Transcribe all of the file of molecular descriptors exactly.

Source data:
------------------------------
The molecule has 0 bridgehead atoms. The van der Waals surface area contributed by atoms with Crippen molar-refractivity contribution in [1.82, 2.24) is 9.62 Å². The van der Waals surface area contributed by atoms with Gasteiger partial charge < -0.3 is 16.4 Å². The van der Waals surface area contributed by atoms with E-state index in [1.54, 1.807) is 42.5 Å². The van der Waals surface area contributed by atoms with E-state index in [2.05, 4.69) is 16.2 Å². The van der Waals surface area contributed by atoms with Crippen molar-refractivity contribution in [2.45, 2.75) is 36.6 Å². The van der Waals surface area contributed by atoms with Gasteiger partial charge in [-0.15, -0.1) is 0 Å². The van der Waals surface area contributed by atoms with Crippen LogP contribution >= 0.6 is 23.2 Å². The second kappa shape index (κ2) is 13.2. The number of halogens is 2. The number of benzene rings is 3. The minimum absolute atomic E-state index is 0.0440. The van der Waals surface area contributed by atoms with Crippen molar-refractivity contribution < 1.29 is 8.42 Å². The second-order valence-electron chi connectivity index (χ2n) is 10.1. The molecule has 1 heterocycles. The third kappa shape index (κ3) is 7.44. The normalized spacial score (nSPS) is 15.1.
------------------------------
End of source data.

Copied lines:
The molecule has 0 bridgehead atoms. The van der Waals surface area contributed by atoms with Crippen molar-refractivity contribution in [1.82, 2.24) is 9.62 Å². The van der Waals surface area contributed by atoms with Gasteiger partial charge < -0.3 is 16.4 Å². The van der Waals surface area contributed by atoms with E-state index in [1.54, 1.807) is 42.5 Å². The van der Waals surface area contributed by atoms with E-state index in [2.05, 4.69) is 16.2 Å². The van der Waals surface area contributed by atoms with Crippen molar-refractivity contribution in [2.45, 2.75) is 36.6 Å². The van der Waals surface area contributed by atoms with Gasteiger partial charge in [-0.15, -0.1) is 0 Å². The van der Waals surface area contributed by atoms with Crippen LogP contribution >= 0.6 is 23.2 Å². The second kappa shape index (κ2) is 13.2. The number of halogens is 2. The number of benzene rings is 3. The minimum absolute atomic E-state index is 0.0440. The van der Waals surface area contributed by atoms with Crippen molar-refractivity contribution < 1.29 is 8.42 Å². The second-order valence-electron chi connectivity index (χ2n) is 10.1. The molecule has 1 heterocycles. The third kappa shape index (κ3) is 7.44. The normalized spacial score (nSPS) is 15.1.